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Archive for March 2011

If you really want to stop the carbon tax, then get political

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A word of advice for the movement against the Australian Government’s proposed carbon tax: get involved in the system and work with the Federal Opposition on a realistic, credible alternative.

I have no doubt that there is a huge well of discontent about this tax simmering just below the surface of Australia’s suburbs – and waiting to be tapped.

The way I see it, the tax and follow-up emissions trading scheme mainly appeals to the young who are yet to gather wealth, the old who have a decreasing need for wealth, Federal public servants, and extreme environmentalists.

The bulk of the community – with a lot more to lose by a sudden rise in the cost of living – should be easily angered by the proposed measures.

However, the range of groups and organisations currently organising protest should be aware that, by opposing the Federal administration, they are now playing in the big league — and much different tactics are needed.

Have no doubt that the Gillard Federal Government,  its public service, trade unions,and so called climate change advisers form a potent political force that thinks long term, knows how to run amateur rivals ragged,  and is focused only on the main prize.  For these people, there is no need to sell the idea of a carbon tax now, or even in coming months.  Their deadline is the next Federal election in 2013 – and the current anti-tax huffing and puffing, rallies, social media activities etc will not worry them much.

In fact, by announcing a proposed policy when only the bare bones were in place, the Government was probably aiming to draw out the opposition early. A ‘people’s revolt’ that peters out in a few weeks or months would be easy pickings.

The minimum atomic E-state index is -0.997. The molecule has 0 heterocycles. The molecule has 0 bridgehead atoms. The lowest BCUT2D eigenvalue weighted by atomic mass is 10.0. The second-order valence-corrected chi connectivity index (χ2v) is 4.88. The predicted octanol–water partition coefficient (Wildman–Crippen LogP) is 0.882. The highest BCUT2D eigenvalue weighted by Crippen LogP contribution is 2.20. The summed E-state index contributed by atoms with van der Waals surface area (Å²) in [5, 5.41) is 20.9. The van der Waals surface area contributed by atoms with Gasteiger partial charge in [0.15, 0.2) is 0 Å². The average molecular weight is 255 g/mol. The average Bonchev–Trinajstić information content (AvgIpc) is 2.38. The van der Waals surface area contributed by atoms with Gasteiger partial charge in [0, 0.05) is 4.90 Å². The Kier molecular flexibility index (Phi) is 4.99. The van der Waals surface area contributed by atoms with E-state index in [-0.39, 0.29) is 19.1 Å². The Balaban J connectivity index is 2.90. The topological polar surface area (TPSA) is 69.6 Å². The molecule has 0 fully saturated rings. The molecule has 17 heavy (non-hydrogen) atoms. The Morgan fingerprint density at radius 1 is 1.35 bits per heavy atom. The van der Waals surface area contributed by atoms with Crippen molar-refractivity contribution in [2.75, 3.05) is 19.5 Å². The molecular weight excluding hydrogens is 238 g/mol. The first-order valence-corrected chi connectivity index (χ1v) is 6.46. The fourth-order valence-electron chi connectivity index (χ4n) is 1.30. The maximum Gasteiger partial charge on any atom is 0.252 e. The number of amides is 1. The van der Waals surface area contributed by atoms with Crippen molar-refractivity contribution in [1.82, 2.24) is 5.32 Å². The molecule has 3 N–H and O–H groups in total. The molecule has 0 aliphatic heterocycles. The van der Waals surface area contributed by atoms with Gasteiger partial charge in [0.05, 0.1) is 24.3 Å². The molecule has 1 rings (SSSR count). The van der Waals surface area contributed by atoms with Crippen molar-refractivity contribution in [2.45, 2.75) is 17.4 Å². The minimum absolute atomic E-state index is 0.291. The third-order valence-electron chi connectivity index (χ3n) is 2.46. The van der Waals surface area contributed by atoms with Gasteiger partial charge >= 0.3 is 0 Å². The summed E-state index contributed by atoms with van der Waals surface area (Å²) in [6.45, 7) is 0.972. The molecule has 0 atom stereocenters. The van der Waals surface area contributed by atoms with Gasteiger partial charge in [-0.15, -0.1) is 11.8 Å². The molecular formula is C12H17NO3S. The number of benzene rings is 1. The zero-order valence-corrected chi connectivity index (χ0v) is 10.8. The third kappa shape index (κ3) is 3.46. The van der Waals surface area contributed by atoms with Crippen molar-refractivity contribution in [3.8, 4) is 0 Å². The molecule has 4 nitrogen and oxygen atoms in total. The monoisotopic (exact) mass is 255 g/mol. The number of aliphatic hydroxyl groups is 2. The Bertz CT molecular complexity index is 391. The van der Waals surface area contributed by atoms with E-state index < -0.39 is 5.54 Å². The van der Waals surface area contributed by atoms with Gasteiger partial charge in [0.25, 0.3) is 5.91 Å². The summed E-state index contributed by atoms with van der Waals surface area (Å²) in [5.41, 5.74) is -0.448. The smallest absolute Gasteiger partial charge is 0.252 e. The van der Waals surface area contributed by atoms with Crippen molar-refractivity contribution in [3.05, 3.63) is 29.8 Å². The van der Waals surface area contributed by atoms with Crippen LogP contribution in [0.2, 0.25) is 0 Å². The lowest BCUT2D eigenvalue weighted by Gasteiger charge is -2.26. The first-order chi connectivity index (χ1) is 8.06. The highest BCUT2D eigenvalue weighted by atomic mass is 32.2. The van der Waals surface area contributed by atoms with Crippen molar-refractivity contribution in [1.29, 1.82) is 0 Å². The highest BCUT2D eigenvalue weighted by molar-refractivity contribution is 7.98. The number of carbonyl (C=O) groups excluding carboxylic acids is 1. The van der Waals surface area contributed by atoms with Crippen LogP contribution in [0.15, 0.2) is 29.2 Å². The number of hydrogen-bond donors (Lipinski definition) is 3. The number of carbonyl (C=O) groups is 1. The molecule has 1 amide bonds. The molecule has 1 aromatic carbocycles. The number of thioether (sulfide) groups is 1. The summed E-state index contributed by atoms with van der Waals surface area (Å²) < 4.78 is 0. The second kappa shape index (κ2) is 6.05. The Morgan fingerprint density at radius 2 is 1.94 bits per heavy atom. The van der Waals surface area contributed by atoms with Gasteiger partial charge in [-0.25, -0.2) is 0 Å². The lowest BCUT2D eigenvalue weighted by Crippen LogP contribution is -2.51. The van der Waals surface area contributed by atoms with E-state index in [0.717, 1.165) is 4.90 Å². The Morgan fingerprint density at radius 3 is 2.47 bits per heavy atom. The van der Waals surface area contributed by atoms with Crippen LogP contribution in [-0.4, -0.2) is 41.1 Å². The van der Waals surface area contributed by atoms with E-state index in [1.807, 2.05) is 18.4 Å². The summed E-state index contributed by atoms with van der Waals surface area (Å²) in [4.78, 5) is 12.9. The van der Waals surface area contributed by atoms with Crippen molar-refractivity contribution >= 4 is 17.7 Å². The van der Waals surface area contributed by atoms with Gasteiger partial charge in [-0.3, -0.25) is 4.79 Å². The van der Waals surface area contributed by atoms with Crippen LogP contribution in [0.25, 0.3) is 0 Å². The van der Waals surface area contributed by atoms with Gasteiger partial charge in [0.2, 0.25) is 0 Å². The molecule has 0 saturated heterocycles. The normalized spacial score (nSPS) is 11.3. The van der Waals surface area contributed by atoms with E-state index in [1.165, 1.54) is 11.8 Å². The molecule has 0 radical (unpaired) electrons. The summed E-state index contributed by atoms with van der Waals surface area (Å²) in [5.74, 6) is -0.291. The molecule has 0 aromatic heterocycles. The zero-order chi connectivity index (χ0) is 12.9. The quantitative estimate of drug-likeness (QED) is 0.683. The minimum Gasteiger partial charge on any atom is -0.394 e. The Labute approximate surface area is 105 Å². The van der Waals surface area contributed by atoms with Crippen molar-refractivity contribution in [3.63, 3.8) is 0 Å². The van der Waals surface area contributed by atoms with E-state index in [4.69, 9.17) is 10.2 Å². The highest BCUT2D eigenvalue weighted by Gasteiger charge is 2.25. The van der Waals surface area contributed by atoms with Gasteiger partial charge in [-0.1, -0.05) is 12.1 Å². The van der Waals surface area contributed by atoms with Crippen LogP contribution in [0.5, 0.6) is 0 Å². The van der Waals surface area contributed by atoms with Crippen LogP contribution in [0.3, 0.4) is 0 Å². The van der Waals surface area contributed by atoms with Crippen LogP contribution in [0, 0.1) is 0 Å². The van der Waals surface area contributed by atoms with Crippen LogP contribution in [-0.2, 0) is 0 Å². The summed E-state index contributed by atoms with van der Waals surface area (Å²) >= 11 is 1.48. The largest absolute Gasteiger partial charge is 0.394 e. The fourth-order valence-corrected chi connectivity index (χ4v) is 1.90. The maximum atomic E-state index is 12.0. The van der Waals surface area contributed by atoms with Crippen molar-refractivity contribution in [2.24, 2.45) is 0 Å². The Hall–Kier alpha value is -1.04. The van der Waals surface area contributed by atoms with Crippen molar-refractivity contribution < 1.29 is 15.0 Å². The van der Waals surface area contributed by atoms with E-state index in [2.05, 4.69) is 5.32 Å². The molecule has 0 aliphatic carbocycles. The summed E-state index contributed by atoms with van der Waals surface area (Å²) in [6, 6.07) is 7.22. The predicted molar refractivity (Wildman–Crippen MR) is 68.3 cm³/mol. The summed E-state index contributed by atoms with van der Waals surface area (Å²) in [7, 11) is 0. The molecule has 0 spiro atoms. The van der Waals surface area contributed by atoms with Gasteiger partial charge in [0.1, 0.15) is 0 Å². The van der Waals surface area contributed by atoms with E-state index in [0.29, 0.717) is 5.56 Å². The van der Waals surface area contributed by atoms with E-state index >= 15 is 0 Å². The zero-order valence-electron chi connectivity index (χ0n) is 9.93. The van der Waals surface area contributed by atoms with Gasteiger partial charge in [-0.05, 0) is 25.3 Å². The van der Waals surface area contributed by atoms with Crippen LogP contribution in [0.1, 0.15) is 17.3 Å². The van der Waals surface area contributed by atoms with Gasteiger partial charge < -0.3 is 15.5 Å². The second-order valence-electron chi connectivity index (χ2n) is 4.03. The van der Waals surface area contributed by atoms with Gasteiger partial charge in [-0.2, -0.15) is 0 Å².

The various opponents of a carbon tax need to concentrate all activities on a political level and pace themselves for a drawn out strategic campaign with the clear aim of forcing changes to the policy.  To really win, they will need to become a  bare knuckles, community-based political movement, focusing on the Federal Opposition, which is the key to success.

Blocks of votes can be delivered to Opposition candidates, in return for a credible alternative policy on climate change that does not affect the cost of living in such a severe way.  There is still plenty of time for the Opposition to hold its own public forums and fine tune its current dubious stance.  While community anger will play a role, in reality the carbon tax policy will be beaten only from within the system of government – and by a plan that people understand and support. While the Government is  tilting at so called  ‘climate change deniers’ in our midst, the Federal Opposition can be working away legitimately on policy changes.

Opponents of the tax need to help bring together the Federal Coalition,  business and community groups, conservative state governments and benefactors. The West Australian Treasury has already done a lot of work researching the  economic impact of a carbon tax on families, while the NSW and Victorian governments, for example, can help promote unemployment forecasts in their heavy industry zones.

It’s also obvious that such a campaign must zero in on the Federal Government’s glaring weakness: it’s lack of a majority in the House of Representatives.

Two of the Independent members who currently hold the balance of power — Rob Oakshott and Tony Windsor – must be decidedly nervous after results in their respective areas at the recent NSW election.  Opponents of the carbon tax need a specific Oakshott and Windsor strategy, which winds up the heat on these two as this campaign is unrolled.

And finally, money needs to be raised to finance an advertising campaign, because that is exactly what the Government has on the shelf – courtesy of existing taxes.

Forget today’s polls. To  eventually defeat the raw policy behind this carbon tax, opponents will need to do a lot more than going for a bus ride to Canberra.  They will need to get down in the gutter,play ball with the politicians and force policy changes —– over 15 rounds, not just three or four.

Written by ianandsue

March 30, 2011 at 1:19 am

Posted in Uncategorized